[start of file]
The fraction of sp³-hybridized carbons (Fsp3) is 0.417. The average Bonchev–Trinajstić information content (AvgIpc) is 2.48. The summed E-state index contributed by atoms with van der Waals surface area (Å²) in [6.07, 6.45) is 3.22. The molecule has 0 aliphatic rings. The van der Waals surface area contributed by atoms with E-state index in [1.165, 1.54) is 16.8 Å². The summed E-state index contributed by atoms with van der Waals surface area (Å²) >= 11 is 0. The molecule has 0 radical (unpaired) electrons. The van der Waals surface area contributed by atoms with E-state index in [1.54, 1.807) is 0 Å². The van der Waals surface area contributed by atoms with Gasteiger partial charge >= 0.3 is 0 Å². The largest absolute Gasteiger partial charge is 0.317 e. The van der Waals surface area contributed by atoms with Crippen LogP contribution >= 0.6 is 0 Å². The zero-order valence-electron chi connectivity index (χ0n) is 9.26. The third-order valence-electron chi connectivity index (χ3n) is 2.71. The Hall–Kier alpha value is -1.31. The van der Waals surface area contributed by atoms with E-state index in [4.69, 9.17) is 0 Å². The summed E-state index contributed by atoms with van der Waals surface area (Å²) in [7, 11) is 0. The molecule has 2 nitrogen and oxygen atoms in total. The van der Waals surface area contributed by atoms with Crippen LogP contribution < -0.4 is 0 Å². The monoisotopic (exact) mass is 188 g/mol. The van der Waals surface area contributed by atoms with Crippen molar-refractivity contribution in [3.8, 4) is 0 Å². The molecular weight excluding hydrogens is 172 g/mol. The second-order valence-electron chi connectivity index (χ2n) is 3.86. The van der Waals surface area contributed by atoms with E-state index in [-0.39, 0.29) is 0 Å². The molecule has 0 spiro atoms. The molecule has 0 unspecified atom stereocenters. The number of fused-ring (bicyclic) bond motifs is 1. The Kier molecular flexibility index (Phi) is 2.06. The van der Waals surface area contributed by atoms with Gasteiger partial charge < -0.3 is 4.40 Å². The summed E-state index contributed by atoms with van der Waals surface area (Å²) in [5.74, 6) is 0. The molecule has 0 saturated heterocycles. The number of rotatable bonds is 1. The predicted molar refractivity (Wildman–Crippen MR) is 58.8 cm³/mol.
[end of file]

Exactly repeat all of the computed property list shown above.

The fraction of sp³-hybridized carbons (Fsp3) is 0.417. The average Bonchev–Trinajstić information content (AvgIpc) is 2.48. The summed E-state index contributed by atoms with van der Waals surface area (Å²) in [6.07, 6.45) is 3.22. The molecule has 0 aliphatic rings. The van der Waals surface area contributed by atoms with E-state index in [1.165, 1.54) is 16.8 Å². The summed E-state index contributed by atoms with van der Waals surface area (Å²) >= 11 is 0. The molecule has 0 radical (unpaired) electrons. The van der Waals surface area contributed by atoms with E-state index in [1.54, 1.807) is 0 Å². The van der Waals surface area contributed by atoms with Gasteiger partial charge >= 0.3 is 0 Å². The largest absolute Gasteiger partial charge is 0.317 e. The van der Waals surface area contributed by atoms with Crippen LogP contribution >= 0.6 is 0 Å². The zero-order valence-electron chi connectivity index (χ0n) is 9.26. The third-order valence-electron chi connectivity index (χ3n) is 2.71. The Hall–Kier alpha value is -1.31. The van der Waals surface area contributed by atoms with E-state index in [4.69, 9.17) is 0 Å². The summed E-state index contributed by atoms with van der Waals surface area (Å²) in [7, 11) is 0. The molecule has 2 nitrogen and oxygen atoms in total. The van der Waals surface area contributed by atoms with Crippen LogP contribution < -0.4 is 0 Å². The monoisotopic (exact) mass is 188 g/mol. The van der Waals surface area contributed by atoms with Crippen molar-refractivity contribution in [3.8, 4) is 0 Å². The molecular weight excluding hydrogens is 172 g/mol. The second-order valence-electron chi connectivity index (χ2n) is 3.86. The van der Waals surface area contributed by atoms with E-state index in [-0.39, 0.29) is 0 Å². The molecule has 0 spiro atoms. The molecule has 0 unspecified atom stereocenters. The number of fused-ring (bicyclic) bond motifs is 1. The Kier molecular flexibility index (Phi) is 2.06. The van der Waals surface area contributed by atoms with Gasteiger partial charge < -0.3 is 4.40 Å². The summed E-state index contributed by atoms with van der Waals surface area (Å²) in [5.74, 6) is 0. The molecule has 0 saturated heterocycles. The number of rotatable bonds is 1. The predicted molar refractivity (Wildman–Crippen MR) is 58.8 cm³/mol.